In the grand scheme of things, the true value of software defined networking lies not in what it is, but what it does.
Articles by Arthur Cole
SDN can take you where no network has gone before, but you may have to rethink the forwarding table.
Despite widespread recognition that wide area networks will play a vital role in the move to distributed architectures, few enterprises seem willing to shore up their own infrastructure.
Open source and open standards are becoming increasingly important in the SDN sphere, but openness isn't a magic bullet.
Many enterprises are bent on deploying hybrid clouds in the coming year, but how should they be networked?
What are the capital and operational benefits of software defined networking, and how is the enterprise to know if it's getting its money's worth?
Hyperscale data environments are coming. Contributions to Facebook's Open Compute Project reveal surprising strategies for maximizing them.
SDN vendors and early adopters are dreaming big. But will their dreams become reality, or will the results prove to be less than they'd hoped for?
Software defined networking puts the spotlight on the controller—but does it have to?
Network hardware, even the lowly router, will have to change its behavior if it is to adequately support the virtual data center.
Software defined networking over the WAN will someday be a necessity. What challenges must vendors solve to make it a reality?
Before software defined networking can achieve its lofty goals, the orchestration pieces need to fall into place.
Now that the enterprise has entered the SDN deployment phase, its time to start thinking about what you'll actually do with it.
Old network architectures are fading away. Thanks to SDN, NSX, fabrics and the like, the new network will be an entirely different animal.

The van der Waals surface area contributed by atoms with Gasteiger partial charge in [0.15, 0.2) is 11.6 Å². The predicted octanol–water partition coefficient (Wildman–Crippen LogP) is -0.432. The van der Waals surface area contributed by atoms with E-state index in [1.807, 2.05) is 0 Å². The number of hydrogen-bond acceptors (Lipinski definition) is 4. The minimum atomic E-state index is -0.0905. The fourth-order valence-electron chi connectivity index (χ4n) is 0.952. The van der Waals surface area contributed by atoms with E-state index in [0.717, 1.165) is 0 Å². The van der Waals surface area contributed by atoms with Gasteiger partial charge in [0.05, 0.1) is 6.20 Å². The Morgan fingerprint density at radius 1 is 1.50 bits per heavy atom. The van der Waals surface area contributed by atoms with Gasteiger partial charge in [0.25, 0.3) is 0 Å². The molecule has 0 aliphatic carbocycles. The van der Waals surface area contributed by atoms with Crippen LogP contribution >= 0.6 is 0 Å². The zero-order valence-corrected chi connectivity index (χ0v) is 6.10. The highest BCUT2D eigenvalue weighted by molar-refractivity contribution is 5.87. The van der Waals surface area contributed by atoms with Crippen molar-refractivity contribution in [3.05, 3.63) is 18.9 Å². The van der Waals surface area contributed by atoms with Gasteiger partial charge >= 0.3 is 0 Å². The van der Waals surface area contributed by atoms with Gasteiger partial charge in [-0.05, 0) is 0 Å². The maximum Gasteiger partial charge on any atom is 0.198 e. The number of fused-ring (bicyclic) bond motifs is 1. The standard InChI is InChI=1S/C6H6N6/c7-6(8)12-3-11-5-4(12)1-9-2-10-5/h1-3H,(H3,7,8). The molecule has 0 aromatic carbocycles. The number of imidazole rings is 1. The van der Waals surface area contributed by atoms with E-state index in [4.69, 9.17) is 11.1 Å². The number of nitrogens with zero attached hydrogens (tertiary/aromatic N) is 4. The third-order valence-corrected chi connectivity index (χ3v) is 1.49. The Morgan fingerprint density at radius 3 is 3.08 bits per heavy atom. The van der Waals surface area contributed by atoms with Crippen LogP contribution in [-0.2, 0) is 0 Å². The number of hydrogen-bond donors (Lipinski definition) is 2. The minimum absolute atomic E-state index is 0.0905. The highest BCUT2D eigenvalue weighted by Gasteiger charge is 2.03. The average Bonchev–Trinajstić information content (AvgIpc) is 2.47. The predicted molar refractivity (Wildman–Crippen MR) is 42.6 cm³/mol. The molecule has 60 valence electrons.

SDN, network fabrics and increased intelligence will help with crushing data loads, but so will plain, old raw bandwidth.
Even SDN won't provide everything that wide area data environments require. How can enterprises optimize their distributed infrastructures?
Truly open networking is a nice dream, but is it really what the enterprise needs? Open source and open standards create challenges of their own.
Software defined networking's benefits are clear, but that may not be enough to justify a full rip and replace of all network devices. What else can organizations do?
Software defined networks and the distributed data center will require intelligence, interoperability, and agility at the network edge.
Enterprises just finishing up the conversion to 10 GbE still have a fair amount of work to do to achieve a truly dynamic data center.
SDN announcements from networking vendors like Cisco, Arista, Juniper, and Brocade mark the next step in the software defined revolution.
Art Cole explores hardware and software solutions aimed at optimizing energy consumption and improving the energy efficiency of your network and data center.
SDN may one day change everything you know about the network. Fear of this change will hold you back, but perhaps some caution is warranted.
Even private clouds often rely on public infrastructure. How can Ethernet address the resulting concerns, and which vendors are on top of the issue?
The fully software defined data center looks closer than ever, but before it can be realized, the software defined movement must address the storage question.
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